"Whichever you think will do it fastest," I replied. "That's why I brought them both."  We both knew I was not up to this task.

He quickly chose the contractor's shovel with the flat edge and dealt Gus several quick blows, chopping him neatly up.  I wanted to cry but I didn't, because I was completely bummed about losing my snake. We decided to leave him where he lay, to return to the earth eventually.

Rest in peace, Gus.

Tuesday, April 17, 2012

Homesteading Update, 17 April 2012

One of the unhappy by products of living where there is abundant rain is the fact that the weeds love it, and they tend to grow faster and heartier than do things you want to grow.  For example, if my apple trees grew as fast as the weeds do they'd be pelting me with apples by now, much like the apple trees in the Wizard of Oz.  Of course, in my neck of the woods, part of the reason the weeds get so big is that it's always raining, which deters one from getting out there to do something about it.  I'm not exactly afraid of rusting, but neither do I dig getting soaked.  Consequently they have quite the toehold on the garden this spring.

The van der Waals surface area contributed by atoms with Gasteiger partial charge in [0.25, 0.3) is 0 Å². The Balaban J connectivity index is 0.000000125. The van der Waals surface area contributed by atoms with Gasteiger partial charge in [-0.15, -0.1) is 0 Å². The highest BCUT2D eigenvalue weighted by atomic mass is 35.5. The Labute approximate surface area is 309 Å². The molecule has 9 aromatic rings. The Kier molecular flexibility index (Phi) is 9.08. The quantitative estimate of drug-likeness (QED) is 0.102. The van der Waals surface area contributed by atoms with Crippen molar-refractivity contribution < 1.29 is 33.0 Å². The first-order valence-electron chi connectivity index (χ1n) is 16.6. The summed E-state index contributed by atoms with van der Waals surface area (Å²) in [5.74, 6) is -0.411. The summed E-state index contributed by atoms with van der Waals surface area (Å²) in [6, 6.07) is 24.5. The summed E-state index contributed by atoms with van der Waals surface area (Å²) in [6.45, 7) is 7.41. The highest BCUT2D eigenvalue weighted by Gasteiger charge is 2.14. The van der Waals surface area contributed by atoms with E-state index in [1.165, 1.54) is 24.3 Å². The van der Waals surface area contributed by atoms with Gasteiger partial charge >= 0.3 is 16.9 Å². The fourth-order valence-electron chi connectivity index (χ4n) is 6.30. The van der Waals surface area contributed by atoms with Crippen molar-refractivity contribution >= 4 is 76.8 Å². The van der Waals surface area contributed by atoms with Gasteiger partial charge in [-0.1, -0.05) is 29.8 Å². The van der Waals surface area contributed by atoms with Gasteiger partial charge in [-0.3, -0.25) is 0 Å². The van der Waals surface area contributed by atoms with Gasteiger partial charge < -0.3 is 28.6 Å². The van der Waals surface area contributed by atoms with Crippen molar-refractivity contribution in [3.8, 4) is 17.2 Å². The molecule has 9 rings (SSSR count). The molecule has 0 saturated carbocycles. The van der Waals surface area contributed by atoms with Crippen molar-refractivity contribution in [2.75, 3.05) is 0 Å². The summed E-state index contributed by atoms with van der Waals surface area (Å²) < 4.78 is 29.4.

Well this past weekend was really nice, weather-wise, so it was all about weeding and planting blueberry bushes and staking up hops plants.  The asparagus are really coming on strong so we've been eating a lot of that.  And really enjoying it; if you like asparagus and you have the space, I'd really encourage you to plant them because they are so much better than store-bought, and you know what? They're a lot cheaper, too.  The asparagus has me planning a lot of perennial vegetables for the next place; stuff you plant once and then are able to harvest year after year just makes a lot of sense, both in terms of your time and money, and let's face it, your back as well. And in difficult years, perennial vegetables might be what gets you through.  I think they're a good investment.